Click the play button above to listen to siblings Carl and Carol Lewis discuss their athletic careers and competing in the Olympic Games.

Carol and Carl Lewis


There were times when Carl and Carol Lewis, the youngest of four siblings, headed to the attic of their family’s New Jersey home to see what kind of treasure could be found.

Among the items that always caught their interest were a series of trophies and track spikes that, the two would eventually find out, belonged to their mother. Evelyn Lawler had been an elite track and field athlete, at one time holding the American record in the 80-meter hurdles and competing at the Pan American Games.

“The first time I knew about track and field, I remember seeing some things in the attic,” Carl Lewis said. “My mother had this big mural of herself that someone painted for her, of her hurdling.”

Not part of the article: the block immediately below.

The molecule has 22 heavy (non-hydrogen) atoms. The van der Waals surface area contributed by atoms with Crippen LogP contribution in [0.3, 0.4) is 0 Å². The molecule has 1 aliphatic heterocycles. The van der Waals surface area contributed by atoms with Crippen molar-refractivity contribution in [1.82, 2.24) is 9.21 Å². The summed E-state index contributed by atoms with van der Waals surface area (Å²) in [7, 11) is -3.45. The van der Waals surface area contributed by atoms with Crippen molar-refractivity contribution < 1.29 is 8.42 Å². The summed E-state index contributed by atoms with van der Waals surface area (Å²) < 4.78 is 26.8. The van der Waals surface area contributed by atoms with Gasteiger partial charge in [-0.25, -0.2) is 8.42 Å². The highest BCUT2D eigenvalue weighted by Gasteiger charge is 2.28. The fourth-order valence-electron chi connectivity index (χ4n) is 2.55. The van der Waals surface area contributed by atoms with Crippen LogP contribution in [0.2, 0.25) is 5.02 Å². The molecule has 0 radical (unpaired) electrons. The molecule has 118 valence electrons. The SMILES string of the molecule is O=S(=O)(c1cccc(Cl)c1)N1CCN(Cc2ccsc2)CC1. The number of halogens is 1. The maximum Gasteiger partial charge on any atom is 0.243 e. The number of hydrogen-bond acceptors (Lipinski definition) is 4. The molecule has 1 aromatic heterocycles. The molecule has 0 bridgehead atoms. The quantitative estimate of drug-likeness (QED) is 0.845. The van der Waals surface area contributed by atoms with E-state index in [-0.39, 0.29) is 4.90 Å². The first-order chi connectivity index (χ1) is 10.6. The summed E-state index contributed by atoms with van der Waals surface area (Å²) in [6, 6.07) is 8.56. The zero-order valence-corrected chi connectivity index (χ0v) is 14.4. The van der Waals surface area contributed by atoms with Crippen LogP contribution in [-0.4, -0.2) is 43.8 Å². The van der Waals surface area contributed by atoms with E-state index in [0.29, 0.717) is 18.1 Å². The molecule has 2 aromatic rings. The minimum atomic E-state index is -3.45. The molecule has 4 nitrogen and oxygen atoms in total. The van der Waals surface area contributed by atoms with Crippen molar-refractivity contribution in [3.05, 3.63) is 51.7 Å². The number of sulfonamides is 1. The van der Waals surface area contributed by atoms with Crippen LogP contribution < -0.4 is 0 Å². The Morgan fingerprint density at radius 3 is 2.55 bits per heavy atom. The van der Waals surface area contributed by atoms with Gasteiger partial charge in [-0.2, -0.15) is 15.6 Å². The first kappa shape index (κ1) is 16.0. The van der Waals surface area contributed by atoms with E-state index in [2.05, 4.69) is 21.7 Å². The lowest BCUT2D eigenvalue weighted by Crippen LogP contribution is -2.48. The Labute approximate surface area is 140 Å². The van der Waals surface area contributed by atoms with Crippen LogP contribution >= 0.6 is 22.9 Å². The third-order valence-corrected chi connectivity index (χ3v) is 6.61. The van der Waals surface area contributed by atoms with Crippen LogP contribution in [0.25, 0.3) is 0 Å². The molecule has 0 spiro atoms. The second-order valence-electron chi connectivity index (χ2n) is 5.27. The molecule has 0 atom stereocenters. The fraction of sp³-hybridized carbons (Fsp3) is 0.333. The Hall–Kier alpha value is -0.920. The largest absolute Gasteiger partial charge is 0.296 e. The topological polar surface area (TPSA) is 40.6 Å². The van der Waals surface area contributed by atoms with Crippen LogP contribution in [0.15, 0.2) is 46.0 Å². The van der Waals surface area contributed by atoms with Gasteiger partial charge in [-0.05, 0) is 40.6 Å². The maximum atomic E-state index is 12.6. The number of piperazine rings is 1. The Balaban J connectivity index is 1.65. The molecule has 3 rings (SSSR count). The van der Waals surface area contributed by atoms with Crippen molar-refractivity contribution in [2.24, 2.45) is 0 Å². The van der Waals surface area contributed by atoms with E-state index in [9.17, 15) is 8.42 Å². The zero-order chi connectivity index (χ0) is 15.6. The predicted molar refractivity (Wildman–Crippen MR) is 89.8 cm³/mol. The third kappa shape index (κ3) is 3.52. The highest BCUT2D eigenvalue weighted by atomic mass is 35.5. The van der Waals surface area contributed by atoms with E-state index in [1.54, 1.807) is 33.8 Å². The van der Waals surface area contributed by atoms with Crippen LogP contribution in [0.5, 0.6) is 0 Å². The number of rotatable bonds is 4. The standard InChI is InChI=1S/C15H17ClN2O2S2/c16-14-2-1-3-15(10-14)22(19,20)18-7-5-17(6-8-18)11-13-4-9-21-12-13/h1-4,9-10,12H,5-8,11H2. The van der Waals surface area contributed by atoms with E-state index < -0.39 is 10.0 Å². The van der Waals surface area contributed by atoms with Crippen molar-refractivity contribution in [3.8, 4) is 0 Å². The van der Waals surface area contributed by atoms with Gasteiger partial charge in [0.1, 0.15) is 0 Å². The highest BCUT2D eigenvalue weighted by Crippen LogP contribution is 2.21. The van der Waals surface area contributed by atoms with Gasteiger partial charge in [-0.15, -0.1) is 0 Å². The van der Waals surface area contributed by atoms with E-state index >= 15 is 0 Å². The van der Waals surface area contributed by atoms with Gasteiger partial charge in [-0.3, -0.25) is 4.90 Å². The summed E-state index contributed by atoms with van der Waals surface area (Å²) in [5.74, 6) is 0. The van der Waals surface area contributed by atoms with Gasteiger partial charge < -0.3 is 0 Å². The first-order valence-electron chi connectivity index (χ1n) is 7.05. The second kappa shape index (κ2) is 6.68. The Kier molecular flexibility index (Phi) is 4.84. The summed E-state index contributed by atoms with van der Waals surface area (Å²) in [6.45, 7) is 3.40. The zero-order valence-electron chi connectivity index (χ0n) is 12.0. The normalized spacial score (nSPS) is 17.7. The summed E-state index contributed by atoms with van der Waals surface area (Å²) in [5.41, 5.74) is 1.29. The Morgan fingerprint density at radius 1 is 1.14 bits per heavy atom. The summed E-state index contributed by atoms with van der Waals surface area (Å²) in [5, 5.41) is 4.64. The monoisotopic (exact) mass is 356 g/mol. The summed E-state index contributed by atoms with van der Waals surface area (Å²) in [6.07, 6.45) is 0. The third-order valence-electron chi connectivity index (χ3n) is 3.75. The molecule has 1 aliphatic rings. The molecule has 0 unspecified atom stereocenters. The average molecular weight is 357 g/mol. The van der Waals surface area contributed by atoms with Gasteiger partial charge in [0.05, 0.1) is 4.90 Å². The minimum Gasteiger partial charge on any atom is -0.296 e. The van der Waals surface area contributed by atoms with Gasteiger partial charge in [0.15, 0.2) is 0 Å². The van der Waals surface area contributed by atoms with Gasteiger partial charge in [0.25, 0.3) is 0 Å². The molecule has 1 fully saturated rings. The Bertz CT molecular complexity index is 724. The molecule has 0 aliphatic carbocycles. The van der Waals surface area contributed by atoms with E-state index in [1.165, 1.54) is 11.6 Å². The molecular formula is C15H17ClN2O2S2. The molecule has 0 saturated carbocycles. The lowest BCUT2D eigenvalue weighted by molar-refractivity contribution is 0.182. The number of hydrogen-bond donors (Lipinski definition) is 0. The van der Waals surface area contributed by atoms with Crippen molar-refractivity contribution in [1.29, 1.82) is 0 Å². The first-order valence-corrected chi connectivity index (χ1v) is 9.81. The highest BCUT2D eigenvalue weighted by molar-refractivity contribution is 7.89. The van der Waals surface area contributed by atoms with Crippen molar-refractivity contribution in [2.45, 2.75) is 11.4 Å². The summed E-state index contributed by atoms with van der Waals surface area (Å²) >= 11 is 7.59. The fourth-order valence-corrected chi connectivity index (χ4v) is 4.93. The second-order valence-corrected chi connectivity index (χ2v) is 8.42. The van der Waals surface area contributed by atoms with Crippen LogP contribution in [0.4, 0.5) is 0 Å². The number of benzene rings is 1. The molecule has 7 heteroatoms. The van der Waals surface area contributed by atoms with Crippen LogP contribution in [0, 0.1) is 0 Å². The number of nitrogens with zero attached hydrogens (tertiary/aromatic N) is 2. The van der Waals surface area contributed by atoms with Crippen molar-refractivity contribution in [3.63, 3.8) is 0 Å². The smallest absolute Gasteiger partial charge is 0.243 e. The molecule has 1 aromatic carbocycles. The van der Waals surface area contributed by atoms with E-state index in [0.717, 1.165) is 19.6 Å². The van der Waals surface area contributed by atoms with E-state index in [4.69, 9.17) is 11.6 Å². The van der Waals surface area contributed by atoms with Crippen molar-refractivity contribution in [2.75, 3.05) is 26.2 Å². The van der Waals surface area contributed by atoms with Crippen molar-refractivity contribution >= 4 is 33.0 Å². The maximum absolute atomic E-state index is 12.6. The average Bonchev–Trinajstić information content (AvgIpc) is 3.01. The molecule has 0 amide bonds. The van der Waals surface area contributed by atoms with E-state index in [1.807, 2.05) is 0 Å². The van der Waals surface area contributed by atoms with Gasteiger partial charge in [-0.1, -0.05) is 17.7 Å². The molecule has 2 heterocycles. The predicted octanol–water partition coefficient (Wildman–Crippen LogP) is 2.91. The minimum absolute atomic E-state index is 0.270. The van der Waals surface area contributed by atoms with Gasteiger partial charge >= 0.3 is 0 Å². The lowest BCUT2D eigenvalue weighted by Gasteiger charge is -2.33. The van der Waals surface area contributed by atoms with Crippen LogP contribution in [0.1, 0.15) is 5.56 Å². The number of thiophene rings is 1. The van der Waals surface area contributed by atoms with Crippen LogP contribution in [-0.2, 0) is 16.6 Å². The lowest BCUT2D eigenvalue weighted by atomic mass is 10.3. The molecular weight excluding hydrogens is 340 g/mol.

As accomplished as she was, Evelyn Lawler was not boastful. Carl and Carol had to pry the information out of her.

Track and field and the Olympics were an important part of the Lewis family. Lawler started a track club and soon the Carl and Carol Lewis were on their way to becoming Olympians. Every four years, the family would purchase a new television, then gather around to watch the Olympic Games.

“We would watch together as a family and cheer for Team USA,” Carol said.

“Our Olympic dream started a long time ago.”

A Native American from tiny Pine Ridge, South Dakota, Billy Mills surged down the stretch to win the 10,000-meter run at the Tokyo 1964 Olympic Games, one of the biggest upsets in Olympic history.
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